Let’s look at the hummingbirds you’ll find in each region’s state and when you can expect them to arrive. Keep in mind that breeds of hummingbirds may have been spotted in a state, but that doesn’t make them regular visitors.

Northeast

The Northeast comprises Connecticut, Delaware, Maine, Massachusetts, New Hampshire, Jew Jersey, New York, Pennsylvania, Rhode Island, and Vermont.

Hummingbirds arrive in the Northeast in April or May. The region’s southern states will see the hummingbirds’ arrival earlier, with Pennsylvania seeing them as early as the first week in April.

Vermont and New Hampshire are the last states in the area to see hummingbirds, usually by the first week of May.

The rest of these states will see hummingbirds begin to visit feeders and gardens anytime between the middle of April to the beginning of May.

Here is a list of the hummingbirds you will likely see in each Northeast state.

Connecticut

Like much of the Northeast, Connecticut only has one common hummingbird: the Ruby-throated hummingbird. If you are lucky, you might also get to see one of the rare visitors to the state, including the Broad-billed, Calliope, Rufous, Black-chinned, and Mexican Violetear hummingbirds.

Delaware

Ruby-throated hummingbirds are the only hummingbird species that can be spotted consistently during the summer months in Delaware. Rare visitors include Rufous, Allen’s, Calliope, and Broad-tailed hummingbirds.

Maine

Ruby-throated hummingbirds are regular visitors to Maine. Rufous, Mexican Violetear, and Calliope hummingbirds have been spotted but are rare.

Massachusetts

Like most other Northeastern states, Massachusetts only has one consistent breeding-season native, the Ruby-throated hummingbird.

Rufous, Black-chinned, and Calliope hummingbirds occasionally venture into Massachusetts “accidentally,” whereas Allen’s and Broad-billed hummingbirds are extremely rare.

New Hampshire

New Hampshire is home to many kinds of birds, but only one variety of hummingbirds: the Ruby-throated hummingbird. Rufous and Calliope hummingbirds have been spotted in New Hampshire, but only rarely.

New Jersey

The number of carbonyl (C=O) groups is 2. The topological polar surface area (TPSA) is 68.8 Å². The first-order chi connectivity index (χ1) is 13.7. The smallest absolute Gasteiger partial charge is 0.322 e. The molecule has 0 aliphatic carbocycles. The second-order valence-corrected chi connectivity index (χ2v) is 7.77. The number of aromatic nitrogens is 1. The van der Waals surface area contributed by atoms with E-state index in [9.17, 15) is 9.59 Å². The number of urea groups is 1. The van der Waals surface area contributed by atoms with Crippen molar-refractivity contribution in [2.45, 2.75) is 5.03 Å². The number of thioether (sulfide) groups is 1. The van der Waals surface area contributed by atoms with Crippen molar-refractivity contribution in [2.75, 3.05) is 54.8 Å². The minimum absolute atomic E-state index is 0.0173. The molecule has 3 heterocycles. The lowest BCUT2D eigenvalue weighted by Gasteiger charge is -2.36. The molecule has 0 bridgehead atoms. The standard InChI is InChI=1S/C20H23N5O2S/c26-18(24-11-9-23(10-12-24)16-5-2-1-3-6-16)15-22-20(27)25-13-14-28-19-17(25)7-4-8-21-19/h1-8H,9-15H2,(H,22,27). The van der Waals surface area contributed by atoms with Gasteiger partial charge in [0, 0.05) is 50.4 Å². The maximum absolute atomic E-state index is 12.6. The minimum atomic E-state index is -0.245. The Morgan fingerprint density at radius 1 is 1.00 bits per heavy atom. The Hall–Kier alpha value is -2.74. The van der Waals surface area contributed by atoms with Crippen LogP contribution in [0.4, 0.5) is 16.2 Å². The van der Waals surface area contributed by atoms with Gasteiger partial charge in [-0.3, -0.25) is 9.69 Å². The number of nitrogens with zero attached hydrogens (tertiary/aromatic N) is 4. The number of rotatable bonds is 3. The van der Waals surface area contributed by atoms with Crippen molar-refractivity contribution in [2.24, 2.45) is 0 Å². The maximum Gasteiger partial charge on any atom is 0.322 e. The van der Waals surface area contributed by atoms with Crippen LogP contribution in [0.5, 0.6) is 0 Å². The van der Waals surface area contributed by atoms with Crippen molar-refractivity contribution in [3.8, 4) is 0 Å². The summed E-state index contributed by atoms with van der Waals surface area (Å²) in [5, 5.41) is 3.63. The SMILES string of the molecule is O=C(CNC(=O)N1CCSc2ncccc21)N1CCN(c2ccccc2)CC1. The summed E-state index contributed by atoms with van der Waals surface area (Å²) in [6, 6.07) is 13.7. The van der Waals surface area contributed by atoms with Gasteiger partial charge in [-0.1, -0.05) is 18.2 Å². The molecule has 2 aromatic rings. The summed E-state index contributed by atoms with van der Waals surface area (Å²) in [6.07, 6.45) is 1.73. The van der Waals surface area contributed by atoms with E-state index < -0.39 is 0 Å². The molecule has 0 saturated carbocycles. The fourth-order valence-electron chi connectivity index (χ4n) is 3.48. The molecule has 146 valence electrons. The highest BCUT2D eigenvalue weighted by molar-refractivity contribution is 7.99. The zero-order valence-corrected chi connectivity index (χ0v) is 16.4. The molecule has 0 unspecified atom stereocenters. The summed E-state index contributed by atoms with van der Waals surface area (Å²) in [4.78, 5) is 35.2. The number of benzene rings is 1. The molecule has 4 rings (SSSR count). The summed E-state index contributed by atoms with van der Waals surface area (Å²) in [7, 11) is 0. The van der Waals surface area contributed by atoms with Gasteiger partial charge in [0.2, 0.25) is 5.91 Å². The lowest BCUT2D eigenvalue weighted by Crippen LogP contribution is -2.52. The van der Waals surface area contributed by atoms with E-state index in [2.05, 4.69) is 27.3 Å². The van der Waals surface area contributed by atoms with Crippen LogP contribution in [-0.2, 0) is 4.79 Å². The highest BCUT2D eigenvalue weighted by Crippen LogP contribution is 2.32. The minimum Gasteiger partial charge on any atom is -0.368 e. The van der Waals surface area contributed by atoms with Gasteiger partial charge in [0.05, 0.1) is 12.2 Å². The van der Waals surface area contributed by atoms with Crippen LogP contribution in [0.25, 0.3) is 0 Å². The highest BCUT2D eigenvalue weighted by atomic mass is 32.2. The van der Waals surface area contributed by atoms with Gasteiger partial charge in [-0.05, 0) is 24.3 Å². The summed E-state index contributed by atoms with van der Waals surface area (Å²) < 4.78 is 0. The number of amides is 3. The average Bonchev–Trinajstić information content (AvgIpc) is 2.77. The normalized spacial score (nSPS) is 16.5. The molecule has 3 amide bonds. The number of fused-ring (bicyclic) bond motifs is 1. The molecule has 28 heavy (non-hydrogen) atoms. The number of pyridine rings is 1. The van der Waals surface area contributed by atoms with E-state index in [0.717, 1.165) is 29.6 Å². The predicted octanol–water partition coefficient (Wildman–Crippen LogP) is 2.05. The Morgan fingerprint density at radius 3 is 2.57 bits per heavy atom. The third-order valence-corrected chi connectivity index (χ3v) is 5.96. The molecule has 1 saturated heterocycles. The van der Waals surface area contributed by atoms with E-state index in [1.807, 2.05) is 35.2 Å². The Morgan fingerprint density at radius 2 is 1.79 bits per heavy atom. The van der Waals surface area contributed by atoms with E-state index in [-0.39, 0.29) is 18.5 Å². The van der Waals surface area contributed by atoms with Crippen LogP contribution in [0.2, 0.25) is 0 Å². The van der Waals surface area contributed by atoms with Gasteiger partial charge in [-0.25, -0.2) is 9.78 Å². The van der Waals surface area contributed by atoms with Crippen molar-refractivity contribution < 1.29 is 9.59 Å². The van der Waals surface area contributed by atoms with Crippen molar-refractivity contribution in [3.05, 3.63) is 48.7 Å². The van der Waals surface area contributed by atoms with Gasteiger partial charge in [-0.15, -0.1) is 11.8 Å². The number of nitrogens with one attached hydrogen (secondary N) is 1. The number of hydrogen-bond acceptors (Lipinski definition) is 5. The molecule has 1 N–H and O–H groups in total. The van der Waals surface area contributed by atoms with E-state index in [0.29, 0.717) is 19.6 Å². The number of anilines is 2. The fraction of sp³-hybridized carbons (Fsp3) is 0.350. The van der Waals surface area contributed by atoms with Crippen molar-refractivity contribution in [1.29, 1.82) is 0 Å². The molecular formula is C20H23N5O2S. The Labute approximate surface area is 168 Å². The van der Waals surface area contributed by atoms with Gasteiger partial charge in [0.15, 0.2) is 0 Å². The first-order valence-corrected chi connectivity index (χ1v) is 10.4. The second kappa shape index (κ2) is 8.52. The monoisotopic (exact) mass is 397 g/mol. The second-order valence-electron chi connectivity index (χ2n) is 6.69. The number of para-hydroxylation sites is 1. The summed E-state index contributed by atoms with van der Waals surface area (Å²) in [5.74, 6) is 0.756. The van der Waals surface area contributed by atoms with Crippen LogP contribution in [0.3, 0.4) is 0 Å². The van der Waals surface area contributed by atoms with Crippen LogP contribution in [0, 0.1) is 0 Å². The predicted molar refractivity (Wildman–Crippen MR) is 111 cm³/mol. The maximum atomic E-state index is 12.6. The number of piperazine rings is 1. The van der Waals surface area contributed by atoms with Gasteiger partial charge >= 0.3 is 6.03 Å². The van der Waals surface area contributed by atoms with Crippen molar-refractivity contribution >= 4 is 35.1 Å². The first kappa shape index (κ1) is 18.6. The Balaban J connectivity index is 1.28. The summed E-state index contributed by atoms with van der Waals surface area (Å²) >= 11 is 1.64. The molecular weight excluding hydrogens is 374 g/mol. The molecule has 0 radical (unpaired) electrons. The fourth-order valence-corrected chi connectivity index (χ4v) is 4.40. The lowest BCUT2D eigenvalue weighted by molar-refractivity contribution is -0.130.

The Ruby-throated hummingbird is commonly found in New Jersey, and Rufous hummingbirds are regular visitors to the state.

Calliopes are rare visitors, and Allen’s, Green Violeater, Broad-tailed, and Black-chinned hummingbirds are exceptionally rare. These varieties have only been spotted once or twice in the state’s birding history!

New York

New York is home to Ruby-throated hummingbirds and Rufous hummingbirds. Broad-billed hummingbirds are occasional visitors, and Calliope and Anna’s hummingbirds are rare.

Pennsylvania

As the westernmost state in the Northeast region, Pennsylvania sees Ruby-throated and Rufous hummingbirds regularly. Anna’s, Allens, and Bahama Woodstar hummingbirds are accidental visitors. Black-chinned and Calliope hummingbirds are rare.

Rhode Island

Rhode Island is yet another state with Ruby-throated hummingbirds and very few others. On rare occasions, a Calliope or Rufous hummingbird may be sighted in the state.

Vermont

Although Rufous hummingbirds have been seen in Vermont, the only hummingbird that consistently spends time here is the Ruby-throated hummingbird.

Southeast

The Southeast region of the US is made up of Arkansas, Alabama, Florida, Georgia, Kentucky, Louisiana, Mississippi, North Carolina, South Carolina, Tennessee, Virginia, and West Virginia.

Because the states in the Southeast are much closer to the wintering grounds of most hummingbird species, their arrival in these states is much earlier in the year.

Florida and Louisiana residents will start seeing hummingbirds during the first week of March. The rest of the states will welcome hummingbird migrants in the following weeks of March, with Tennessee, Virginia, and West Virginia coming in last by the third week of April.